* = the title. I don't know what it actually is. The 'author' could be wrong too. I could go upstairs and check, but it really isn't worth it. I was in a desperate frame of mind when I picked this up over the summer, and all you need to know of this book, is my rough quote: "Chant like this to release your full cosmic energy: I want money-money-power!" [laughs] (This whole attempt at reading was an asterisk.) Although, like L. Ron Hubbard, the author had--at one time anyways--a serious following, and I think he was more of a magician than a writer, or shaman.
"Finding Moon" by Tony Hillerman
I'm kind of laughing at myself right now because this is one of the people I listed in my book 4's as an author I would 'read and read again.' I don't nececarilly think that was a premature statement, but I admit it was an opinon formed on the movie "Skinwalkers" which was a film based on one of his Navajo tales. This story interested me, and "Finding Moon" was another straight-up fiction book I 'needed' to read. (Mainly because it was straight-up fiction and not science-fiction.) It was hard to ease into this particular story. I do not like the cliches in the main character, how's he's a former football star, and how he's the responsible older brother. I like the overall idea of trying to find his lost niece in the latter days of the Vietnam War. It will be a good mystery and dose of history when I finally do get into it.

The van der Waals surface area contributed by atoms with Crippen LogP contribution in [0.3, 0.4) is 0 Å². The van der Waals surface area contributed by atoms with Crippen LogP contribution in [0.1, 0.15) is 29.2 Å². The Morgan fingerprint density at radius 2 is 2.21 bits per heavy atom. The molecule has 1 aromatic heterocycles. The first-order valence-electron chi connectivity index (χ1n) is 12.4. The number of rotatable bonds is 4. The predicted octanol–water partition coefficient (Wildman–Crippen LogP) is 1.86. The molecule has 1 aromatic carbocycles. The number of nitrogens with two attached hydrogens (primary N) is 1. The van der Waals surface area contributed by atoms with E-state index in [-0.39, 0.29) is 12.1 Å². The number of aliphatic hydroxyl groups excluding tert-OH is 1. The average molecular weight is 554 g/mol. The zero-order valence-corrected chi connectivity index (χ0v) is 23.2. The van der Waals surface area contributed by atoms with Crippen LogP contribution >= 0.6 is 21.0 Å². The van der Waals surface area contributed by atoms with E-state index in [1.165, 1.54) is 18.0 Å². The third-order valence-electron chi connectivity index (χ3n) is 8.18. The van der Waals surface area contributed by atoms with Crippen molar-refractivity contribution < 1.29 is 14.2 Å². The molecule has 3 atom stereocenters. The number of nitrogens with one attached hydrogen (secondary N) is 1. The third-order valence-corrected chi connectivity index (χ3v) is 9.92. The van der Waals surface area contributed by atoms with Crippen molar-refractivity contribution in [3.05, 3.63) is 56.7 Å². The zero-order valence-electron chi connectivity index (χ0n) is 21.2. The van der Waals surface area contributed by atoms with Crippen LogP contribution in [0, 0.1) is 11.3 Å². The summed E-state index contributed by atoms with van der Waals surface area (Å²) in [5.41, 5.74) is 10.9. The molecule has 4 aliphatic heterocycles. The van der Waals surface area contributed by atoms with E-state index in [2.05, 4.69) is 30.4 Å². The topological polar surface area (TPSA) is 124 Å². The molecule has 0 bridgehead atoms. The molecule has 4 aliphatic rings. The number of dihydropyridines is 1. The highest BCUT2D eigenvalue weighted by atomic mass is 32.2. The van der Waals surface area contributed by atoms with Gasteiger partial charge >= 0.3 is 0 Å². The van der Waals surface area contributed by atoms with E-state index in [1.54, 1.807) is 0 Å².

Wow. And that's 2007. I have a couple of good 'classes' of stories since I began keeping track of all this. It is interesting to see how what I'm reading sometimes reflects what I'm going through myself. Okay, time to sign off for '07. It's been cool, my LJ friends. Oh. This is somewhat off-beat, but I'd just like to say that I really like the smell of Chy's books. [inhales deeply] O' cigarette smokes and love...
You're Cat's Cradle!
by Kurt Vonnegut
You believe quite firmly that free will deserted you long ago and far
away. As a result, it's hard to take responsibility for anything. Even though you show
great potential as a leader of a small 3rd world country, the choices are all made ahead
of time. You're rather fond of games involving string. Your fear of nuclear weaponry is
trumped only by your fear of ice.
Take the Book Quiz
at the Blue Pyramid.